Genotoxic effects in swimmers exposed to disinfection by-products in indoor swimming pools

Manolis Kogevinas, Cristina M. Villanueva, Laia Font-Ribera, Danae Liviac, Mariona Bustamante, Felicidad Espinoza, Mark J. Nieuwenhuijsen, Aina Espinosa, Pilar Fernandez, David M. Demarini, Joan O. Grimalt, Tamara Grummt, Ricard Marcos

Research output: Contribution to journalArticleResearchpeer-review

107 Citations (Scopus)

Abstract

Background: Exposure to disinfection by-products (DBPs) in drinking water has been associated with cancer risk. A recent study (Villanueva et al. 2007; Am J Epidemiol 165:148-156) found an increased bladder cancer risk among subjects attending swimming pools relative to those not attending. Objectives: We evaluated adults who swam in chlorinated pools to determine whether exposure to DBPs in pool water is associated with biomarkers of genotoxicity. Methods: We collected blood, urine, and exhaled air samples from 49 nonsmoking adult volunteers before and after they swam for 40 min in an indoor chlorinated pool. We estimated associations between the concentrations of four trihalomethanes (THMs) in exhaled breath and changes in micronuclei (MN) and DNA damage (comet assay) in peripheral blood lymphocytes before and 1 hr after swimming; urine mutagenicity (Ames assay) before and 2 hr after swimming; and MN in exfoliated urothelial cells before and 2 weeks after swimming. We also estimated associations and interactions with polymorphisms in genes related to DNA repair or to DBP metabolism. R esults: After swimming, the total concentration of the four THMs in exhaled breath was seven times higher than before swimming. The change in the frequency of micronucleated lymphocytes after swimming increased in association with higher exhaled concentrations of the brominated THMs (p = 0.03 for bromodichloromethane, p = 0.05 for chlorodibromomethane, p = 0.01 for bromoform) but not chloroform. Swimming was not associated with DNA damage detectable by the comet assay. Urine mutagenicity increased significantly after swimming, in association with the higher concentration of exhaled bromoform (p = 0.004). We found no significant associations with changes in micronucleated urothelial cells. Conclusions: Our findings support potential genotoxic effects of exposure to DBPs from swimming pools. The positive health effects gained by swimming could be increased by reducing the potential health risks of pool water.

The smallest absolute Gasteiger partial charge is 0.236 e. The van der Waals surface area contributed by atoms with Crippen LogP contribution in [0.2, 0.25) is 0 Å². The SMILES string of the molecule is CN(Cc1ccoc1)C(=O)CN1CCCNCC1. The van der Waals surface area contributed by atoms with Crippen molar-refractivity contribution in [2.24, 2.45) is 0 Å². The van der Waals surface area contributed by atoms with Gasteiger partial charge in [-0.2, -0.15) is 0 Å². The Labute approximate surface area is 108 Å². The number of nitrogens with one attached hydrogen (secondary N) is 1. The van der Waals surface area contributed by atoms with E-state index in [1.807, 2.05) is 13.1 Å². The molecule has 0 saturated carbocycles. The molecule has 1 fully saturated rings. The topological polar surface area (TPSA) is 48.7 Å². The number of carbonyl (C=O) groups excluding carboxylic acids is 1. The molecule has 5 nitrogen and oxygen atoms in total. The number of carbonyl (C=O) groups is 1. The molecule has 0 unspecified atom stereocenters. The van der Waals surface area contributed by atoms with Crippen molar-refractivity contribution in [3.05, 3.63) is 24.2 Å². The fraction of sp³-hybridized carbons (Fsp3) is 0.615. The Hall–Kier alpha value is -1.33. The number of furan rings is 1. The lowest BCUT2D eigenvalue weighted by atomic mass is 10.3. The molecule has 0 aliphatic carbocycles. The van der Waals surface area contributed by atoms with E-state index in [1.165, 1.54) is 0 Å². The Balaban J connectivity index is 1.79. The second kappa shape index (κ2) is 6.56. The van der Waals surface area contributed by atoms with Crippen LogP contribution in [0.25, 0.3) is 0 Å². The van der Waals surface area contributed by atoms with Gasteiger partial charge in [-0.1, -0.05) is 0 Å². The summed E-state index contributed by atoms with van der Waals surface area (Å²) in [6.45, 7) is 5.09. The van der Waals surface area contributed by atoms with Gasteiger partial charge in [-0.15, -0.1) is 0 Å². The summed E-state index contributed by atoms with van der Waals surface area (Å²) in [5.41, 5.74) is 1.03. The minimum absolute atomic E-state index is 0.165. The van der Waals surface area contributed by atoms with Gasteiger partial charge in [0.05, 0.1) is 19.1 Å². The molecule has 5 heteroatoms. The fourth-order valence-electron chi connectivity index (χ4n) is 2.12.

Original languageEnglish
Pages (from-to)1531-1537
JournalEnvironmental Health Perspectives
Volume118
Issue number11
DOIs
Publication statusPublished - 1 Nov 2010

Keywords

  • Cancer
  • Chlorination
  • Disinfection by-products
  • Genetics
  • Genotoxicity
  • Mutagenicity
  • Swimming pools
  • Water

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